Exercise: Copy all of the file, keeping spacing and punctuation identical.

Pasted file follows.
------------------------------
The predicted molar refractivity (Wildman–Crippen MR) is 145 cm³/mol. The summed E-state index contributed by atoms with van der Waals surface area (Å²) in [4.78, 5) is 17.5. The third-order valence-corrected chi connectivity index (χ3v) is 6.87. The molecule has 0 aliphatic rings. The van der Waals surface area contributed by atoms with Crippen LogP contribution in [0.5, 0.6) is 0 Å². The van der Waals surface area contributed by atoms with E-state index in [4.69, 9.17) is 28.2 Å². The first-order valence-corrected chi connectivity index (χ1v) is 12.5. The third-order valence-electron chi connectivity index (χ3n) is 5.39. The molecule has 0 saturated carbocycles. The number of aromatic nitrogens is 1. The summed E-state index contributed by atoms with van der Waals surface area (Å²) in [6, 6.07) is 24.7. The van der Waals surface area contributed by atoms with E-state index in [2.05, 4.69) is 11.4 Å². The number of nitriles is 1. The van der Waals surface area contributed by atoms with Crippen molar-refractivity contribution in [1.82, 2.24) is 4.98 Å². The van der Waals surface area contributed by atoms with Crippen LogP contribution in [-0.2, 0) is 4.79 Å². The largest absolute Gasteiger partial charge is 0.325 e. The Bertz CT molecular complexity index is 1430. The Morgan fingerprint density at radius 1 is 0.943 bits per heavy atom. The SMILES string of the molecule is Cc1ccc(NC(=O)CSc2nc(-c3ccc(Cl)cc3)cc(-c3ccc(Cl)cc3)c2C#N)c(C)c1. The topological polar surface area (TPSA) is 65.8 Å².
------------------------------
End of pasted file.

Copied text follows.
The predicted molar refractivity (Wildman–Crippen MR) is 145 cm³/mol. The summed E-state index contributed by atoms with van der Waals surface area (Å²) in [4.78, 5) is 17.5. The third-order valence-corrected chi connectivity index (χ3v) is 6.87. The molecule has 0 aliphatic rings. The van der Waals surface area contributed by atoms with Crippen LogP contribution in [0.5, 0.6) is 0 Å². The van der Waals surface area contributed by atoms with E-state index in [4.69, 9.17) is 28.2 Å². The first-order valence-corrected chi connectivity index (χ1v) is 12.5. The third-order valence-electron chi connectivity index (χ3n) is 5.39. The molecule has 0 saturated carbocycles. The number of aromatic nitrogens is 1. The summed E-state index contributed by atoms with van der Waals surface area (Å²) in [6, 6.07) is 24.7. The van der Waals surface area contributed by atoms with E-state index in [2.05, 4.69) is 11.4 Å². The number of nitriles is 1. The van der Waals surface area contributed by atoms with Crippen molar-refractivity contribution in [1.82, 2.24) is 4.98 Å². The van der Waals surface area contributed by atoms with Crippen LogP contribution in [-0.2, 0) is 4.79 Å². The largest absolute Gasteiger partial charge is 0.325 e. The Bertz CT molecular complexity index is 1430. The Morgan fingerprint density at radius 1 is 0.943 bits per heavy atom. The SMILES string of the molecule is Cc1ccc(NC(=O)CSc2nc(-c3ccc(Cl)cc3)cc(-c3ccc(Cl)cc3)c2C#N)c(C)c1. The topological polar surface area (TPSA) is 65.8 Å².